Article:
white privilege wears many hats

Does white privilege apply even to “broke white people”? From TheFeministBreeder.com, here’s a quick yet insightful discussion of white privilege from the pov of a white woman who “came from the kind of Poor that people don’t want to believe still exists in this country.” Author Gina Crosley-Corcoran begins,

Have you ever spent a frigid northern Illinois winter without heat or running water? I have. At twelve years old, were you making ramen noodles in a coffee maker with water you fetched from a public bathroom? I was. Have you ever lived in a camper year round and used a random relative’s apartment as your mailing address? We did. Did you attend so many different elementary schools that you can only remember a quarter of their names? Welcome to my childhood.

So when that feminist told me I had ‘white privilege’, I told her that my white skin didn’t do shit to prevent me from experiencing poverty. Then, like any good , educated feminist would, she directed me to Peggy McIntosh‘s 1988 now-famous piece, “White Privilege: Unpacking the Invisible Knapsack.”

Read and respond to Crosely-Corcoran’s piece here.

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6 thoughts on “white privilege wears many hats

  1. Well except for the fact that a “White” race doesn’t exist.

    Google “Irish Need Not Apply” and look at the racism against the Irish at the turn of last Century. The Irish are about as “White” as you can get.

    “White” isn’t a race. “White” is racially irrelevant. Italians and Greeks have darker skin than Arabs. Italians and Greeks are “White” while Arabs are “Brown”.

    While being of a racially identified group can be a disadvantage, being of a racially unidentified group is not “privilege”

    • Tasha says:

      While there is certainly room to question “white” as an encompassing color/race, most scholars would argue with the assertion that those with light skin lack a race altogether, and they’d certainly argue with the assertion that “white” cannot at any time be considered a race. If there are varying skintones within the white race, one can see that this is obviously true of all perceived “races.” In indicating a race, one is not claiming to have a super-specific skin color, but to identify with an ethnic heritage.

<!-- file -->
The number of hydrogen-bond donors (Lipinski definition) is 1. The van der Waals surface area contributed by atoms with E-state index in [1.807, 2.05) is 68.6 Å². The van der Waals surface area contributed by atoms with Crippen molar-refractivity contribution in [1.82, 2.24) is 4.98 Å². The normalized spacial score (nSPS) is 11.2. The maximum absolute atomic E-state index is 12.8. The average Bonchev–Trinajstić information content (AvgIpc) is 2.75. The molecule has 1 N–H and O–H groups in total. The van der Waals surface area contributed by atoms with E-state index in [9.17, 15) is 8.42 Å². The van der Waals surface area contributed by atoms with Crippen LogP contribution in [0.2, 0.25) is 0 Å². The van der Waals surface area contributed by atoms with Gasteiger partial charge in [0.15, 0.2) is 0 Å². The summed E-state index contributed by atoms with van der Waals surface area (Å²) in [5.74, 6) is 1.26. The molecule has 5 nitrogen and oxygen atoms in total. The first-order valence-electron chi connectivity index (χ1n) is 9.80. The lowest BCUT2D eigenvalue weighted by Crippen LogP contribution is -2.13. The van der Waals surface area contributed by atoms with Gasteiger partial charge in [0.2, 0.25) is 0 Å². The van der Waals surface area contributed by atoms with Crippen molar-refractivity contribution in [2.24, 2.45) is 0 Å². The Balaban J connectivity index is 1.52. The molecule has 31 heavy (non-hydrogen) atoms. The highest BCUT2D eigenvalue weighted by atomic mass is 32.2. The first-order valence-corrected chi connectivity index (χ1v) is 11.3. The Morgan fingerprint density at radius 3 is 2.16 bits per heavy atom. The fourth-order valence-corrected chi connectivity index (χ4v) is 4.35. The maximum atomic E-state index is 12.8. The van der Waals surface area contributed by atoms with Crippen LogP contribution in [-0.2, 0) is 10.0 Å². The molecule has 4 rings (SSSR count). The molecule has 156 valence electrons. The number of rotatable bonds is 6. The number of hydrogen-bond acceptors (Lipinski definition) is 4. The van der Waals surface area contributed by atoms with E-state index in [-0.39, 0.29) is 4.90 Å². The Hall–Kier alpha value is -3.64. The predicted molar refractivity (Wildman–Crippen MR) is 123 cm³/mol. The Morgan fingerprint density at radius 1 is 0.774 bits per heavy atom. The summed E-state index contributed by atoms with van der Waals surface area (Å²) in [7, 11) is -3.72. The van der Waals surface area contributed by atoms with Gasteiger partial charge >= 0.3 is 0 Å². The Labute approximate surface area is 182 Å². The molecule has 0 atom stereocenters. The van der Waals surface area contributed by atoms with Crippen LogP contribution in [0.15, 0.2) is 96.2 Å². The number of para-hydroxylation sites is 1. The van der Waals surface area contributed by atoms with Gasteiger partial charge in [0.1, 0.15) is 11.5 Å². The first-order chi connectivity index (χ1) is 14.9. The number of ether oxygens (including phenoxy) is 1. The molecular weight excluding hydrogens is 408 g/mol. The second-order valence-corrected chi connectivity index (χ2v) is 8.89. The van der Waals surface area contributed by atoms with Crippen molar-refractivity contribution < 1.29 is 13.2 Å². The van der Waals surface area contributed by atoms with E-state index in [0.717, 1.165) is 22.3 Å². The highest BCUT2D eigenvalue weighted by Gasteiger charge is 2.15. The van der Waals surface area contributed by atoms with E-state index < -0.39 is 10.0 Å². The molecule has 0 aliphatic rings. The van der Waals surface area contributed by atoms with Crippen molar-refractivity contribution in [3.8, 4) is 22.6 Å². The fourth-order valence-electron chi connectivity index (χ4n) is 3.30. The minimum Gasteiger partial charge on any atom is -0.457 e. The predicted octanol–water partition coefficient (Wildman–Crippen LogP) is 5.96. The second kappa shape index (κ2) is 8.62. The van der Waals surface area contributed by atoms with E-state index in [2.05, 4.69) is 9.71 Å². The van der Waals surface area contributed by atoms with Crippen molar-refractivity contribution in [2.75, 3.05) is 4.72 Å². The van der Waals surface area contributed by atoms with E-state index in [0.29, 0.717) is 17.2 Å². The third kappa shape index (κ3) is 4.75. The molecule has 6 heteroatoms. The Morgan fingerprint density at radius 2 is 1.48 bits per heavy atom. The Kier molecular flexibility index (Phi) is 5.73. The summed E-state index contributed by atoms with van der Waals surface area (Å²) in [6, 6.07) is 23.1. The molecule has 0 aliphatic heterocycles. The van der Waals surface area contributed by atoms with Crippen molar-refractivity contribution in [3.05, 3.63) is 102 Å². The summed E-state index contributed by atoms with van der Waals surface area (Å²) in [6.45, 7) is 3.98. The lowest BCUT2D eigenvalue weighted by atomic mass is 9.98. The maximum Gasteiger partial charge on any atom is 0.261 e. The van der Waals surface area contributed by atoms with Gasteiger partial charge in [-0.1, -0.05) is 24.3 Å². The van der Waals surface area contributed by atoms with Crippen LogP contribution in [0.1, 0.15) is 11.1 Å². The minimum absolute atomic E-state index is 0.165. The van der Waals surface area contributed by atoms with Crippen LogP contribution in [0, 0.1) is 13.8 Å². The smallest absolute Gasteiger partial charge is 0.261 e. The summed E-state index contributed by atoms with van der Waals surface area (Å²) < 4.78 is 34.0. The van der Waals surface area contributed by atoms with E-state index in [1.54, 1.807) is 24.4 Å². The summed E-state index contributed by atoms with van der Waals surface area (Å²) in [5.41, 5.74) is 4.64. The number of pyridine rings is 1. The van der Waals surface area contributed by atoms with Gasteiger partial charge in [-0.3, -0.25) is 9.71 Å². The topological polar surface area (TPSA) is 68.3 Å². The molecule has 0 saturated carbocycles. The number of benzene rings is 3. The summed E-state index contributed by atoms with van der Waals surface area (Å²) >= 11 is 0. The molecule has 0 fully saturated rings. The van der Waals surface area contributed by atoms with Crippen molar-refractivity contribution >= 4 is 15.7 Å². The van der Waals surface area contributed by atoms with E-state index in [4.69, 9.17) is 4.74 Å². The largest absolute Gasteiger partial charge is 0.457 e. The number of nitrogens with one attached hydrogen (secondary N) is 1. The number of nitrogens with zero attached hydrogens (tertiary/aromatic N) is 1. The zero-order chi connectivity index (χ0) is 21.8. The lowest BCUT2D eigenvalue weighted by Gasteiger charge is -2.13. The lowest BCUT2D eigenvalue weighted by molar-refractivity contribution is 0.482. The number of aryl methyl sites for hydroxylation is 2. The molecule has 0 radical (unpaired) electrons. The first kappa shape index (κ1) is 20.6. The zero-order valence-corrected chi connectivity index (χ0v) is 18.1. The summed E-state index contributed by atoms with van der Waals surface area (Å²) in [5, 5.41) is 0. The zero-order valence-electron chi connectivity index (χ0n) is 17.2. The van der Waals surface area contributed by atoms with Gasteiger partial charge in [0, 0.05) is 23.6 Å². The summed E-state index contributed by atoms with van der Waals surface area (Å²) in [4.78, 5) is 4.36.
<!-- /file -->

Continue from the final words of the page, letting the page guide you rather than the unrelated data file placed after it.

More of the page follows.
And yes, of course people with white(-ish) skin have faced discrimination both in the past and currently. I know of no worthwhile writers who would claim otherwise. However, this fails to alter the situation of POCs in anglo/american countries, who experience a disadvantage as the result of their skin color. They experience this to a degree – and with a consistency – that is not comparable to those who are able to identify as white/anglo/american. The list presented by Peggy McIntosh (and quoted by the above-linked author) is rather inescapable, except in cases of class – as the author rightly points out.
      In short, we can argue about skin tones and call attention to ways in which people groups have been horrendously treated… Nevertheless the truth is that, if one’s skin can be construed as “white,” one experiences undeniable advantages in America and other countries. If one’s skin cannot be construed as “white,” one does not have access to these advantages to anything like the same degree.